Advice to Would-Be Home Sellers on Dual Agency: “Don’t”

[Editor’s Note: The views expressed here are solely those of Ross Kaplan, and do not represent Edina Realty, Berkshire Hathaway, or any other entity referenced. If you need legal advice, please consult an attorney.]

If your prospective Realtor won’t agree to adding the clause above to your listing contract . . . you should consider hiring another agent.

In fact, I feel so strongly about that stance that I’ve included that language in every listing I’ve ever taken.

Conflict of Interest

Why is that promise such a big deal for would-be Sellers?

Because otherwise, you have no assurance that your agent won’t also be negotiating against you, in their capacity representing your Buyer.

I don’t know about other agents, but I don’t know how to negotiate against myself.

Mutually Exclusive Roles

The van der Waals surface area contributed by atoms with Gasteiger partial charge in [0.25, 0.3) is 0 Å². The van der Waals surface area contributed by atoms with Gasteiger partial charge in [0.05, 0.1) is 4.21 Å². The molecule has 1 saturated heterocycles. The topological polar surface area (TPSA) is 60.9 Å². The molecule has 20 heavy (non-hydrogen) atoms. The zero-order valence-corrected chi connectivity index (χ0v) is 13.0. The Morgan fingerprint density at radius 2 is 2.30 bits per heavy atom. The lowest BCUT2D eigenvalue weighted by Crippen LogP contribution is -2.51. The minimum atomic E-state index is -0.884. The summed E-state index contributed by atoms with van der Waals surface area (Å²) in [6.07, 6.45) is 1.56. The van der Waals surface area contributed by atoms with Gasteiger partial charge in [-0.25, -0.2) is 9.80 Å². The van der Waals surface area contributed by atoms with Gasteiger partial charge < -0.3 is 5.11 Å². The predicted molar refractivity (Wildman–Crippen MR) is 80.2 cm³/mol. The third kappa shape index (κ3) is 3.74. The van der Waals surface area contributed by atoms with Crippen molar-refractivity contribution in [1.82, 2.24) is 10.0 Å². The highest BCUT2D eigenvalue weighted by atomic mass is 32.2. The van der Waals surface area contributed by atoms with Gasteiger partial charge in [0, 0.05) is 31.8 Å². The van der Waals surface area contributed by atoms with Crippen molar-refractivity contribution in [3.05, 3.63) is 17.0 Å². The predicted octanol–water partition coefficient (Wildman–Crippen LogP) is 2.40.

Instead, agents who represent both the Buyer and Seller in the same transaction ” a practice called “dual agency” ” essentially play a neutral, “Switzerland-like” role, providing information to both sides, but doing nothing to advantage one client at the expense of their other client.

Contrast that with the role I believe clients want and expect their Realtor to perform ” indeed, are paying them a lot of money to do.

Namely, as Sellers, helping them get the most money for their home, from the strongest financially qualified buyer; or, as, Buyers, helping them get the most home for the least amount of money . . .

See also, “Dual Agent” vs. “Double Agent”; “Realtor Job Description, Circa 2017“; and “Pocket Listings”: Good for Agents, Bad for Clients.”

About the author

Ross Kaplan has 19+ years experience selling real estate all over the Twin Cities. He is also a 12-time consecutive "Super Real Estate Agent," as determined by Mpls. - St. Paul Magazine and Twin Cities Business Magazine. Prior to becoming a Realtor, Ross was an attorney (corporate law), CPA, and entrepreneur. He holds an economics degree from Stanford.

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